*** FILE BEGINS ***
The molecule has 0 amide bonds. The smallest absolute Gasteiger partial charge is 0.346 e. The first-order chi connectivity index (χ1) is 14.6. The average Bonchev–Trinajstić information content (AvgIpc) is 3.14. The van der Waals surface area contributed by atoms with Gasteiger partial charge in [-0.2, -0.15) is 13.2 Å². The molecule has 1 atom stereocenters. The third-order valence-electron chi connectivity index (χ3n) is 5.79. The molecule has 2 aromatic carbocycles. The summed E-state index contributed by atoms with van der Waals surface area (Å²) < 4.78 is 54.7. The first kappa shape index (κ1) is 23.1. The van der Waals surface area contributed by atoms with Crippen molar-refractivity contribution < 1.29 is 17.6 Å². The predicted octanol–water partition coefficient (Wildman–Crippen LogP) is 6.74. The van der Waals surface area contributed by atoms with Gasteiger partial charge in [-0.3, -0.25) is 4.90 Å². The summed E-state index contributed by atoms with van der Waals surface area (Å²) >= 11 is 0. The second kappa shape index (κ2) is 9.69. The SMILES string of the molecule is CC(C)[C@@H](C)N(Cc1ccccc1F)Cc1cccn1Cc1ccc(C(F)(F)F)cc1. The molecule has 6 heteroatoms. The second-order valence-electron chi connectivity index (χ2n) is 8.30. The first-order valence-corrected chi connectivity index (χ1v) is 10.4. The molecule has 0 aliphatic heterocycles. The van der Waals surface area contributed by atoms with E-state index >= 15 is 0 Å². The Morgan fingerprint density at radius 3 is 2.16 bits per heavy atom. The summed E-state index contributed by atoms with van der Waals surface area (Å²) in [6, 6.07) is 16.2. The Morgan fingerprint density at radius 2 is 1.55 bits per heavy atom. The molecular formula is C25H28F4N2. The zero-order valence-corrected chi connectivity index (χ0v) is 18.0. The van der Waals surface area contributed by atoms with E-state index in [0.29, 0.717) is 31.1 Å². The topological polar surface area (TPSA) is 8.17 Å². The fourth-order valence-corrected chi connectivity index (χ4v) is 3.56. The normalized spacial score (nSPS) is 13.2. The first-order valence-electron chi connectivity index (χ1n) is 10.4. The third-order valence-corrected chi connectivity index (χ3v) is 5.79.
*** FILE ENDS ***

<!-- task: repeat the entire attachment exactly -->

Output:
The molecule has 0 amide bonds. The smallest absolute Gasteiger partial charge is 0.346 e. The first-order chi connectivity index (χ1) is 14.6. The average Bonchev–Trinajstić information content (AvgIpc) is 3.14. The van der Waals surface area contributed by atoms with Gasteiger partial charge in [-0.2, -0.15) is 13.2 Å². The molecule has 1 atom stereocenters. The third-order valence-electron chi connectivity index (χ3n) is 5.79. The molecule has 2 aromatic carbocycles. The summed E-state index contributed by atoms with van der Waals surface area (Å²) < 4.78 is 54.7. The first kappa shape index (κ1) is 23.1. The van der Waals surface area contributed by atoms with Crippen molar-refractivity contribution < 1.29 is 17.6 Å². The predicted octanol–water partition coefficient (Wildman–Crippen LogP) is 6.74. The van der Waals surface area contributed by atoms with Gasteiger partial charge in [-0.3, -0.25) is 4.90 Å². The summed E-state index contributed by atoms with van der Waals surface area (Å²) >= 11 is 0. The second kappa shape index (κ2) is 9.69. The SMILES string of the molecule is CC(C)[C@@H](C)N(Cc1ccccc1F)Cc1cccn1Cc1ccc(C(F)(F)F)cc1. The molecule has 6 heteroatoms. The second-order valence-electron chi connectivity index (χ2n) is 8.30. The first-order valence-corrected chi connectivity index (χ1v) is 10.4. The molecule has 0 aliphatic heterocycles. The van der Waals surface area contributed by atoms with E-state index >= 15 is 0 Å². The Morgan fingerprint density at radius 3 is 2.16 bits per heavy atom. The summed E-state index contributed by atoms with van der Waals surface area (Å²) in [6, 6.07) is 16.2. The Morgan fingerprint density at radius 2 is 1.55 bits per heavy atom. The molecular formula is C25H28F4N2. The zero-order valence-corrected chi connectivity index (χ0v) is 18.0. The van der Waals surface area contributed by atoms with E-state index in [0.29, 0.717) is 31.1 Å². The topological polar surface area (TPSA) is 8.17 Å². The fourth-order valence-corrected chi connectivity index (χ4v) is 3.56. The normalized spacial score (nSPS) is 13.2. The first-order valence-electron chi connectivity index (χ1n) is 10.4. The third-order valence-corrected chi connectivity index (χ3v) is 5.79.